Researchers Wire Monkey Brains Together to Make a Super-Brain

By Carl Engelking
Jul 10, 2015 9:34 PMNov 19, 2019 9:44 PM


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Brain-computer interfaces always sound incredibly futuristic. But this one is even wilder than most. In a pair of studies published Thursday, researchers say they’ve linked up multiple brains, of both monkeys and rats, to form an "organic computer." By literally putting their heads together, the networked animals performed simple tasks and computations better than an animal flying solo. The experiment could point toward future brain interfaces between people, allowing learning or collaboration to pass directly from brain to brain.

Welcome to Brainet

Telepathy, in a way, has been here for a while. Scientists already demonstrated that we can use brain signals to control mechanical devices like prosthetics or an exoskeleton. We can also transmit signals from one brain to another to control a person’s body movements. However, up to this point, no one had synced a network of brains together in order to accomplish a single task. Now, Duke researchers have, with the "Brainet." In one setup, Duke researchers implanted electrodes in the brains of four rats. Researchers beamed the same input signal to each rat’s brain, and a computer monitored each rat’s output signal. When the rats synchronized their output signal, they received a reward. Over time, the rats got better and better at synchronizing their output signals to operate like a basic computer. (Throughout the experiment the rats were fully conscious. When researchers tested the Brainet with unconscious rats, it didn't work — proving that rats to be active and aware in order for the network to operate.) Then researchers then tested the rats' computing power. In one experiment, for example, rats were given two different input signals: a single electric pulse, and a series of electric pulses. The rats were trained to emit synchronized brain activity for one signal and unsynchronized activity for the other. Collectively, they accurately matched the input to the correct output in 87 percent of the trials. That rate was far better than a rat trying to learn the same task on its own. Researchers’ rat network could even predict an increased or decreased chance of rain upon receiving temperature and barometric pressure information. The results appeared in Scientific Reports.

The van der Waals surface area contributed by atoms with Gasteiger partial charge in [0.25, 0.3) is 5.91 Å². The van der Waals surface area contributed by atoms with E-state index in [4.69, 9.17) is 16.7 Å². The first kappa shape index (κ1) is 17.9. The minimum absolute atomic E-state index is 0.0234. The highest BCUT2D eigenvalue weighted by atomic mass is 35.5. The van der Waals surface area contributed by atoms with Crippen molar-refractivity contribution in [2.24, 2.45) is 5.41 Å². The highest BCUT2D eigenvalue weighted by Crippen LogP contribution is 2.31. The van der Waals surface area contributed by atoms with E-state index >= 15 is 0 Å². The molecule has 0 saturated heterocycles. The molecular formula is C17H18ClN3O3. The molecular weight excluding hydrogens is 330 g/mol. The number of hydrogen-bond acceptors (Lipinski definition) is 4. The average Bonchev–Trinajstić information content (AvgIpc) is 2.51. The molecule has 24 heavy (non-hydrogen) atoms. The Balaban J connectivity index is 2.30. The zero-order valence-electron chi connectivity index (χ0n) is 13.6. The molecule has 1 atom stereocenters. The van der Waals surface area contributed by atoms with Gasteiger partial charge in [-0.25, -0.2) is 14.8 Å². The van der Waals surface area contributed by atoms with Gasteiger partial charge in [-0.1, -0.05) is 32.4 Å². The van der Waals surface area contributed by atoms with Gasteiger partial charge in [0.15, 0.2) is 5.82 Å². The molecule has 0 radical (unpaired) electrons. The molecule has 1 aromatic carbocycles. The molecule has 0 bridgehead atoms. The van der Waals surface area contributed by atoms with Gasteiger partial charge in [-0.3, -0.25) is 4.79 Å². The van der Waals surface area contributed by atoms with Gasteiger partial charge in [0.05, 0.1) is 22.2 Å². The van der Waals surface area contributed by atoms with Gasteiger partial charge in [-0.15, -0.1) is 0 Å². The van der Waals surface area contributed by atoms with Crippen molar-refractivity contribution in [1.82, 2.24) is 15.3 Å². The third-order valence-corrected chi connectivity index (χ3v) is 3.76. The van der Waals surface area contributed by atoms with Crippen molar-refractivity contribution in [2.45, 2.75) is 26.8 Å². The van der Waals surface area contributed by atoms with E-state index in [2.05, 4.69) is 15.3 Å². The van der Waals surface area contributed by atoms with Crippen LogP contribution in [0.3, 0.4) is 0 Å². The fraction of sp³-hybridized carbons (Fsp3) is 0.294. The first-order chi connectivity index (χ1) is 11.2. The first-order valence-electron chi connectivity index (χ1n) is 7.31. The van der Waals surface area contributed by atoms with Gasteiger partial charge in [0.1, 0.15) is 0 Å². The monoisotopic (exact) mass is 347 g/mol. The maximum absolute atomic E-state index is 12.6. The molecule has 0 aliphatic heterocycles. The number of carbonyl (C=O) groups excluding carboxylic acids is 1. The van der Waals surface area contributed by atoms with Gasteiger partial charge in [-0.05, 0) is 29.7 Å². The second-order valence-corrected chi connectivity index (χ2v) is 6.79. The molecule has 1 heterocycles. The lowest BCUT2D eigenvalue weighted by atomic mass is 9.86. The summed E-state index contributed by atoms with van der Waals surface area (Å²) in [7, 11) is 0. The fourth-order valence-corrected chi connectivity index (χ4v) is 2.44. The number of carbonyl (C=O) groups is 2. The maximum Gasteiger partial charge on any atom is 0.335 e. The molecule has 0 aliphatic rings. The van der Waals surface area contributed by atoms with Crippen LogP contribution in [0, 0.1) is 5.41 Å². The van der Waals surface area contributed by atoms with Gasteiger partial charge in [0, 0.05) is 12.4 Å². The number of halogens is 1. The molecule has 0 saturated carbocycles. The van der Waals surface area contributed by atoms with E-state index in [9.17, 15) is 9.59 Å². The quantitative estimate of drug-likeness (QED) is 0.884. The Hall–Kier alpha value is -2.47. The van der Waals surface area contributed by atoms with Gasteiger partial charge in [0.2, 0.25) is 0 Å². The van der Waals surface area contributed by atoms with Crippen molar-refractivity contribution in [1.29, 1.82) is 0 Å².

Monkeying Around

Researchers then shifted their focus to see if a rhesus monkey Brainet could move a computer-simulated arm to a ball. Two networked monkeys, each seeing the same video feed on a computer screen, used brain signals to control the virtual arm. A computer combined the brain signals from both monkeys to perform the task. Here’s the twist: Monkey A only controlled the horizontal movement, while Monkey B controlled the vertical movement. Despite disparate control of the arm, the monkeys learned how to meld their brain signals together to consistently move the arm to the right spot. In a super test of sorts, three monkeys were connected and tasked with moving the arm, but in three dimensions. Again, the monkeys learned to coordinate their brain signals and moved the arm to the right place. Results from the monkey trial was also published in Scientific Reports.

Organic Computing

Brainets raise a host of mind-bending possibilities, as well as ethical concerns. For some time, the U.S. Army has investigated ways for soldiers to communicate via brain waves. In rehab centers, Brainets could someday help stroke victims re-learn how to control their limb by linking their brain to the brain of someone who still has full motor control. In the living room, gamers of the future might meld their brains together for fun. But, as the New York Times indicates, there are certainly ethical concerns to consider. If a company records players’ brain signals, could they steal the data? Our socially-networked world already poses a host of privacy concerns about the data we generate. Will neural privacy issues be the ethical concern of tomorrow? These are heady questions to think about. And, at least for now, you’re on your own.

Photo credit: pittawut/Shutterstock

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